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Impact of obesity on male urethral sling outcomes.
Ther Adv Urol. 2020 Jan-Dec; 12:1756287220927997.TA

Abstract

Background

The impact of obesity on AdVance male urethral sling outcomes has been poorly evaluated. Anecdotally, male urethral sling placement can be more challenging due to body habitus in obese patients. The objective of this study was to evaluate the impact of obesity on surgical complexity using operative time as a surrogate and secondarily to evaluate the impact on postoperative pad use.

Methods

A retrospective cohort analysis was performed using all men who underwent AdVance male urethral sling placement at a single institution between 2013 and 2019. Descriptive statistics comparing obese and non-obese patients were performed.

Results

A total of 62 patients were identified with median (IQR) follow up of 14 (4-33) months. Of these, 40 were non-obese and 22 (35.5%) were obese. When excluding patients who underwent concurrent surgery, the mean operative times for the non-obese versus obese cohorts were 61.8 min versus 73.7 min (p = 0.020). No Clavien 3-5 grade complications were noted. At follow up, 47.5% of the non-obese cohort and 63.6% of the obese cohort reported using one or more pads daily (p = 0.290). Four of the five patients with a history of radiation were among the patients wearing pads following male urethral sling placement.

Conclusion

Obese men undergoing AdVance male urethral sling placement required increased operative time, potentially related to operative complexity, and a higher proportion of obese compared with non-obese patients required postoperative pads for continued urinary incontinence. Further research is required to better delineate the full impact of obesity on male urethral sling outcomes.

Authors+Show Affiliations

Department of Urology, Indiana University School of Medicine, Indianapolis, IN, USA.Department of Urology, Indiana University School of Medicine, Indianapolis, IN, USA.Department of Urology, Indiana University School of Medicine, Indianapolis, IN, USA.Department of Urology, Indiana University School of Medicine, 1801 N Senate Boulevard, Suite 220, Indianapolis, IN 46202, USA.

Pub Type(s)

Journal Article

Language

eng

PubMed ID

32565915

Citation

Monn, M Francesca, et al. "Impact of Obesity On Male Urethral Sling Outcomes." Therapeutic Advances in Urology, vol. 12, 2020, p. 1756287220927997.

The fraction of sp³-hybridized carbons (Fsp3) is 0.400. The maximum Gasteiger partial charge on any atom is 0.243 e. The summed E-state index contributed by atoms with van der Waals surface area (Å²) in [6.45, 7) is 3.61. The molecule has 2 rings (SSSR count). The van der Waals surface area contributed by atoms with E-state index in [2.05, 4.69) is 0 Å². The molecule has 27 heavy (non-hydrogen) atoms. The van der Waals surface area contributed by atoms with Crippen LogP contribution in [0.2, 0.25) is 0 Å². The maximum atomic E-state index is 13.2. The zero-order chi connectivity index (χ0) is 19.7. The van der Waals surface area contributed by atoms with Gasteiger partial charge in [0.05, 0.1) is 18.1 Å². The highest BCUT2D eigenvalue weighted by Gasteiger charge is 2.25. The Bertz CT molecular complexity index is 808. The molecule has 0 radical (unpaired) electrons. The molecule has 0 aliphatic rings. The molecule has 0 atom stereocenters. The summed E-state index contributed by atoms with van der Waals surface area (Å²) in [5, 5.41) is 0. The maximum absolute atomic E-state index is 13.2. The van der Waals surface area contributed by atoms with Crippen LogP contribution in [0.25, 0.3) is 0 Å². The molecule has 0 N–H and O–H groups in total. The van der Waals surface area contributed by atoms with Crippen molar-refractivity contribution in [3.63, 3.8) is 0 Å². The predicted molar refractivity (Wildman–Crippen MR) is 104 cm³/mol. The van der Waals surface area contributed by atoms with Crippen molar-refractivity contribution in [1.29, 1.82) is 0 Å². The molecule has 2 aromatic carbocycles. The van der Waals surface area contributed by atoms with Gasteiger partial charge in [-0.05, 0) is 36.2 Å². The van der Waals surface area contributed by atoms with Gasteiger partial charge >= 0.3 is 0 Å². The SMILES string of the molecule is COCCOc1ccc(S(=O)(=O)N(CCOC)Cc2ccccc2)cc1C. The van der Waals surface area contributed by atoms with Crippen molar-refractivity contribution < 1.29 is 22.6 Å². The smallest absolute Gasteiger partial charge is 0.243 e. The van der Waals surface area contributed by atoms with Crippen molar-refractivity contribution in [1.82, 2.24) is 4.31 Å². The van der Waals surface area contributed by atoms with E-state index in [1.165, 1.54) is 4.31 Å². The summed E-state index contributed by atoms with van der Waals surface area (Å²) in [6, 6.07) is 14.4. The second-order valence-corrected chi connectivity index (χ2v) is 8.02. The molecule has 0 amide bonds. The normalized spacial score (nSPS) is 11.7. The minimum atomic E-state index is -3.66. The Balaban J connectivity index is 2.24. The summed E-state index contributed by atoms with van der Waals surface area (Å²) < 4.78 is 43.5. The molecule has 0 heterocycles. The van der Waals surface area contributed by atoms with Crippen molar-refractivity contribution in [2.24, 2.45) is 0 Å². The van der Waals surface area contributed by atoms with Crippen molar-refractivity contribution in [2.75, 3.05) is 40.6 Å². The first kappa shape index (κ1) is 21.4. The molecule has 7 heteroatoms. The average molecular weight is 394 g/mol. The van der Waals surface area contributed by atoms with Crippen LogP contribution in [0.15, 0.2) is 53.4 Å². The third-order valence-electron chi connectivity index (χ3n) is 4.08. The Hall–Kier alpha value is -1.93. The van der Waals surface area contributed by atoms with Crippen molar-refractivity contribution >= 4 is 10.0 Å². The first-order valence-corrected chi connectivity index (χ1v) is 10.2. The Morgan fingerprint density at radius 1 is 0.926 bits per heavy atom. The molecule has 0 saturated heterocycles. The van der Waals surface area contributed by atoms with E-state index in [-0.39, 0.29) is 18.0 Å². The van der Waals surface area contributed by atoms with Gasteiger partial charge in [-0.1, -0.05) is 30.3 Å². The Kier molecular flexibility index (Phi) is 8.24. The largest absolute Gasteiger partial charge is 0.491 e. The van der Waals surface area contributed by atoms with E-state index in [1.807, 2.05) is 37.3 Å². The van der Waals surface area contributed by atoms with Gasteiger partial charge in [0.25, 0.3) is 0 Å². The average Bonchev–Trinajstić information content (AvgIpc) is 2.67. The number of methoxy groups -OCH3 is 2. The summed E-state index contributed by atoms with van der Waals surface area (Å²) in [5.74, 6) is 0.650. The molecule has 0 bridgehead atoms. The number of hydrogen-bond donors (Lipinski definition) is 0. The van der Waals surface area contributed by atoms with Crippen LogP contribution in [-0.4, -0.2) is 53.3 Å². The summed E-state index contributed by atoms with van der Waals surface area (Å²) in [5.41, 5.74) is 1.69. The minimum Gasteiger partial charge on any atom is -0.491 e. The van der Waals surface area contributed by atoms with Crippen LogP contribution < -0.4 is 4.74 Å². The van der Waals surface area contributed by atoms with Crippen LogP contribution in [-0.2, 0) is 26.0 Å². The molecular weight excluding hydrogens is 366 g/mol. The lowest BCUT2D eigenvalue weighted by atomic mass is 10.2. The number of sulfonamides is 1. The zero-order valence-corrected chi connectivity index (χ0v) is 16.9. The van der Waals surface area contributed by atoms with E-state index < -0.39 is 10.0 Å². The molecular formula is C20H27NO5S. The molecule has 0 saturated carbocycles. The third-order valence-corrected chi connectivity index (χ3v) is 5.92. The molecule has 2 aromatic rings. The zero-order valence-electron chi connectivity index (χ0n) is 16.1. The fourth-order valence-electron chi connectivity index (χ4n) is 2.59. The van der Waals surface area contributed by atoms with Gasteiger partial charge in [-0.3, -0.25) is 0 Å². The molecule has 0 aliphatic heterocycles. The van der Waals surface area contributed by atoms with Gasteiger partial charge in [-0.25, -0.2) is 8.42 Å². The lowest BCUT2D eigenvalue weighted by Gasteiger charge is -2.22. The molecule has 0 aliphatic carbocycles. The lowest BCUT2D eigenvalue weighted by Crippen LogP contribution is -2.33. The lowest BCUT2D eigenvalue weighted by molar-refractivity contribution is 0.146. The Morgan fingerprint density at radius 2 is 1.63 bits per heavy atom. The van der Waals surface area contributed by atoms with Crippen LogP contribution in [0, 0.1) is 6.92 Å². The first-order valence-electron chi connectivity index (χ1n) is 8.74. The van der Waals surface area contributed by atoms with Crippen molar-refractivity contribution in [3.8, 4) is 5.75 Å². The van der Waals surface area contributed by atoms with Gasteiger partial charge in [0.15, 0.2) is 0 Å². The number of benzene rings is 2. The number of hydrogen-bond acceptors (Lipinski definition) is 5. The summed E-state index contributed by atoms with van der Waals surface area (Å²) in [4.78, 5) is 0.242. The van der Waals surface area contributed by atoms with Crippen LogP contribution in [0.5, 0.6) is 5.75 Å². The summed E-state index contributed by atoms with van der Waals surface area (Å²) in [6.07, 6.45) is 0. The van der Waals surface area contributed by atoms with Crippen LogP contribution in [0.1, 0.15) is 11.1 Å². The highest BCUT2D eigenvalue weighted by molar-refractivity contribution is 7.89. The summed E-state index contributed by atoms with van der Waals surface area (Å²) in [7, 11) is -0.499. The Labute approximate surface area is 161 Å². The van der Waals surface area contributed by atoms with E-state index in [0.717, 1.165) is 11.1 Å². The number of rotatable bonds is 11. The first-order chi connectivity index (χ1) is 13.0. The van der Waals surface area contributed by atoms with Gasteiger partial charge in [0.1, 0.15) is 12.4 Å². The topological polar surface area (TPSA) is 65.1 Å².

Monn MF, Jarvis HV, Gardner TA, et al. Impact of obesity on male urethral sling outcomes. Ther Adv Urol. 2020;12:1756287220927997.
Monn, M. F., Jarvis, H. V., Gardner, T. A., & Mellon, M. J. (2020). Impact of obesity on male urethral sling outcomes. Therapeutic Advances in Urology, 12, 1756287220927997. https://doi.org/10.1177/1756287220927997
Monn MF, et al. Impact of Obesity On Male Urethral Sling Outcomes. Ther Adv Urol. 2020 Jan-Dec;12:1756287220927997. PubMed PMID: 32565915.
* Article titles in AMA citation format should be in sentence-case
TY - JOUR T1 - Impact of obesity on male urethral sling outcomes. AU - Monn,M Francesca, AU - Jarvis,Hannah V, AU - Gardner,Thomas A, AU - Mellon,Matthew J, Y1 - 2020/06/09/ PY - 2019/11/25/received PY - 2020/04/27/accepted PY - 2020/6/23/entrez PY - 2020/6/23/pubmed PY - 2020/6/23/medline KW - incontinence KW - male sling KW - obesity KW - reconstruction SP - 1756287220927997 EP - 1756287220927997 JF - Therapeutic advances in urology JO - Ther Adv Urol VL - 12 N2 - Background: The impact of obesity on AdVance male urethral sling outcomes has been poorly evaluated. Anecdotally, male urethral sling placement can be more challenging due to body habitus in obese patients. The objective of this study was to evaluate the impact of obesity on surgical complexity using operative time as a surrogate and secondarily to evaluate the impact on postoperative pad use. Methods: A retrospective cohort analysis was performed using all men who underwent AdVance male urethral sling placement at a single institution between 2013 and 2019. Descriptive statistics comparing obese and non-obese patients were performed. Results: A total of 62 patients were identified with median (IQR) follow up of 14 (4-33) months. Of these, 40 were non-obese and 22 (35.5%) were obese. When excluding patients who underwent concurrent surgery, the mean operative times for the non-obese versus obese cohorts were 61.8 min versus 73.7 min (p = 0.020). No Clavien 3-5 grade complications were noted. At follow up, 47.5% of the non-obese cohort and 63.6% of the obese cohort reported using one or more pads daily (p = 0.290). Four of the five patients with a history of radiation were among the patients wearing pads following male urethral sling placement. Conclusion: Obese men undergoing AdVance male urethral sling placement required increased operative time, potentially related to operative complexity, and a higher proportion of obese compared with non-obese patients required postoperative pads for continued urinary incontinence. Further research is required to better delineate the full impact of obesity on male urethral sling outcomes. SN - 1756-2872 UR - https://www.unboundmedicine.com/medline/citation/32565915/Impact_of_obesity_on_male_urethral_sling_outcomes L2 - http://journals.sagepub.com/doi/full/10.1177/1756287220927997?url_ver=Z39.88-2003&rfr_id=ori:rid:crossref.org&rfr_dat=cr_pub=pubmed DB - PRIME DP - Unbound Medicine ER -
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